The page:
Hungate challenge: How much CO2 can be taken up by the terrestrial biosphere? By Shun Hasegawa

Hungate et al. (2003) raised the importance of nutrient feedbacks on carbon (C) uptake by terrestrial ecosystems to determine associated additional C storage under future predicted carbon dioxide (CO2) concentrations in the atmosphere. Nevertheless, there is only little research investigating how rising CO2 levels affect soil nutrient status.  To address this, here, I present my PhD research looking at effects of elevated CO2 (eCO2) on soil nitrogen and phosphorus cycling in a mature Eucalyptus woodland in Australia.

Effect of elevated carbon dioxide on soil N and P cycling in a P-limited Eucalyptus woodland

Free Air CO2 Enrichment (FACE) experiments have consistently demonstrated increased plant productivity in response to eCO2, with the magnitude of responses related to soil nutrient status. Most experiments to date have been carried out in the northern hemisphere where nitrogen (N) is the primary growth-limiting nutrient. Whilst understanding nutrient constraints on productivity responses to CO2 is crucial to predicting C uptake and storage, and thus terrestrial feedbacks on climate change, very little is known about how eCO2 affects nutrient cycling in the nutrient poor, P-limited ecosystems that dominate in many parts of the Southern Hemisphere. Our study investigates the effects of eCO2 on soil N and P dynamics at the recently established EucFACE experiment in a P-limited woodland, in western Sydney, Australia (Figure 1). Three ambient and three eCO2 (+ 150 ppm) FACE rings (25 m diameter) were installed in a native Cumberland Plain Eucalyptus woodland, and CO2 treatments were initiated in September 2012. Instantaneous measurements of soil extracts and soil solution chemistry showed seasonally-dependant effects of eCO2 on ammonium, phosphate and DOC concentrations, representing 23 %, 14 % and 21 % increases over ambient rings, respectively, over the 18 month study period, with significant CO2 x Time interactions (P < 0.05). Extractable and soil solution nitrate concentrations and soil enzyme activities were not affected by CO2 treatment. Integrating measures of nutrient concentrations (in situ incubation of ion exchange resin strips) showed significantly higher levels of plant accessible nitrate (+95 %) with a CO2 x Time interaction (P = 0.05), ammonium (+12 %, P = 0.06), and phosphate (+54 %) with a CO2 x Time interaction (P < 0.001) under eCO2. Elevated CO2 was also associated with faster rates of nutrient turnover in the early part of the experiment, with P mineralisation rates 211 % higher in eCO2 rings compared to ambient in the first six months of CO2 fumigation, although this difference did not persist. Taken together, these results demonstrate that CO2 fertilisation increases nutrient turnover and availability – particularly for phosphate – in strongly P-limited soils, likely via increased plant belowground investment in labile C and associated enhancement of microbial turnover of soil organic matter. Early evidence therefore suggests that nutrient mining may reduce constraints on productivity responses to eCO2 in P-limited woodland ecosystems, at least in the short term.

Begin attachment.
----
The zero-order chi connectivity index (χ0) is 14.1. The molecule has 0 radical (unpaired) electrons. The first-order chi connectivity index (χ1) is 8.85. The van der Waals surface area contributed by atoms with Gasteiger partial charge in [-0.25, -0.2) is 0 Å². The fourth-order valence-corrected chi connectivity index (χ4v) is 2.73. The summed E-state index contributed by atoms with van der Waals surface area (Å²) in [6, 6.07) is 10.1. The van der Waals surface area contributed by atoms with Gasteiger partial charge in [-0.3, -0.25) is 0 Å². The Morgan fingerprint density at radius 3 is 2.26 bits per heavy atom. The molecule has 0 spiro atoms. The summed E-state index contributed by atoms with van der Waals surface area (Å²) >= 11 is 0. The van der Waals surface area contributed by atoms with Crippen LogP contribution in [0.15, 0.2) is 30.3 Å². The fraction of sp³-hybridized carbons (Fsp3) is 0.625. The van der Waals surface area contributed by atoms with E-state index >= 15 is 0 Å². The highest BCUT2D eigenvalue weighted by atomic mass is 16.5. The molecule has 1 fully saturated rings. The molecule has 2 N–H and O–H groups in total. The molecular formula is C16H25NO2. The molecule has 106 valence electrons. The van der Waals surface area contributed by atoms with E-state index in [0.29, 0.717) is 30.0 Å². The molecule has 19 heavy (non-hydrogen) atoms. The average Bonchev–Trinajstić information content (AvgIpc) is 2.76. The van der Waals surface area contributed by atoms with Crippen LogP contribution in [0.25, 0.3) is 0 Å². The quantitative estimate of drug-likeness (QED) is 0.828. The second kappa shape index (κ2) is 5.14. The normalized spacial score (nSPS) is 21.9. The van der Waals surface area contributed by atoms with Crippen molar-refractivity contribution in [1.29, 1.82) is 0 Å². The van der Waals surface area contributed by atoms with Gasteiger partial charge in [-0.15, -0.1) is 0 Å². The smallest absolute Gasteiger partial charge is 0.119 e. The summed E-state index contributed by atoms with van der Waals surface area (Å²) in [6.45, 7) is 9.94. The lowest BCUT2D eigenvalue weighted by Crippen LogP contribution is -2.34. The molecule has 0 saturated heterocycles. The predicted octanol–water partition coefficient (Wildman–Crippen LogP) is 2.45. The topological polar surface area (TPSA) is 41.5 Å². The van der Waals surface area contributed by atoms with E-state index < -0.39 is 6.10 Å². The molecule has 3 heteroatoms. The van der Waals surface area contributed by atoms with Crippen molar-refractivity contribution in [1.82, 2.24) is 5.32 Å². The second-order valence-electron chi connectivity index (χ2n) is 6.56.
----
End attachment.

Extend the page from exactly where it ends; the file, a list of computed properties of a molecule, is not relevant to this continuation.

Eucalyptus Free-CO2 enrichment (EucFACE)

Eucalyptus Free-CO2 enrichment (EucFACE)

References

Hungate BA, Dukes JS, Shaw MR, Luo YQ, Field CB (2003) Nitrogen and climate change. Science, 302, 1512-1513.

 

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